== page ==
Find something that your child loves, something he doesn’t get often. It can be edible, like M&Ms or chocolate chips. Maybe stickers? Hot Wheels cars? You know your child best! Make sure that your child only get access to your reinforcer of choice during potty time. For instance if you choose chocolate chips, do not give your toddler chocolate chips outside of the bathroom. It’s very important to keep your reinforcer highly motivating so your child associates potty with a highly prefered item. We chose M&Ms, Nutella, and cookies. We had to change often because Charlie’s tastes are always changing.

3 – Bye-bye diapers

So now, you have your reinforcer and you made the bathroom fun. It’s time to start the potty-training process. No more diapers except at night-time. This is very important. That’s why you have to make sure that everyone is on board before you start the process. Put your child in underwear or training pants. There will be accidents, it’s a normal part of the process.

4 – Set up a timer every 30 minutes

Set up a timer every 30 minutes and say “It’s time to go potty”. At first, you just want your child to at least sit on the potty. He probably won’t want to sit at first, and that’s okay. Be really encouraging when he does sit and give him lots of praise. Give him chocolate chips or whatever reinforcer you chose. At the beginning, make him sit for 15 seconds. You can set up a timer with your phone when he’s on the potty and say, “ok you’re gonna sit on the potty for 15 seconds and then you get chocolate chips”. Show him the timer so he can see the numbers go down. Once he sat for 15 seconds, let him get up and give him the reinforcer you choose in step 1 like one chocolate chip. If he pees on the potty, give him 5 chocolate chips.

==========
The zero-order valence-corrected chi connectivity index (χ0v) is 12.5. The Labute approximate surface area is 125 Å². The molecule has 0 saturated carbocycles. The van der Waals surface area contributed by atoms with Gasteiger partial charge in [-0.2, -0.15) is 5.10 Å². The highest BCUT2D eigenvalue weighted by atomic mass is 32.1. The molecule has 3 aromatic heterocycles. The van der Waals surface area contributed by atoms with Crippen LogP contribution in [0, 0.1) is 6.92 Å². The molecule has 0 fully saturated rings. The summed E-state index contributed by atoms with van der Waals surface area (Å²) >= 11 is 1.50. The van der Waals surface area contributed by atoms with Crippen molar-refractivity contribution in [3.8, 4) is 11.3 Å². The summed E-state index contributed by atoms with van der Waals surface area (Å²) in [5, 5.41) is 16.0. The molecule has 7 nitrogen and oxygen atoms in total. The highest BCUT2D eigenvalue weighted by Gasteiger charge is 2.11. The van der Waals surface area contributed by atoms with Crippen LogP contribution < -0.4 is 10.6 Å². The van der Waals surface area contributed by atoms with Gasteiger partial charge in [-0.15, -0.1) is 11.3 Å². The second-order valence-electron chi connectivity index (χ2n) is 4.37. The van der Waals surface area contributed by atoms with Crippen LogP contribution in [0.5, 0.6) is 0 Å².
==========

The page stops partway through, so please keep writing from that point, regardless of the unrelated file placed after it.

5 – Accidents

If your child has an accident, do not scold him. Explain kindly that pee goes in the potty. Take your child to the bathroom and have him repeat step 4. Charlie’s therapists also recommended keeping a spreadsheet with the time you take your child to the bathroom, amount of time he spent sitting on the potty, whether he peed or not, and an accident chart with the times as well.

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Don’t give up!

After a few days, I was about ready to give up with Charlie. He kept having accidents and he didn’t even want to sit on the potty. He screamed bloody murder when we made him sit on the potty. It was hard. But after a few days of repeating the process of sitting on the potty every 30 minutes for 15 seconds, he got used to it. We had our first pee-success after about a week if I recall correctly.

2 years later, he has very few accidents as long as we remember to take him to the potty every hour or so. We’re working on having him request to use the potty with his iPad. We’re not quite there yet.

If potty training your ASD child doesn’t work right away, it’s okay. Be patient. There will be accidents and there will be frustration but if you stick to the plan, it will most likely work eventually. If your child is in therapy, ask for your therapist’s support. It’s important that everyone is on board and following the same plan for it to be successful. If after 3 weeks, you still haven’t been successful, give yourself and your child a break and try again later. Remember that potty training a child with special-needs is even harder than potty training a neurotypical toddler so don’t be hard on yourself or your child.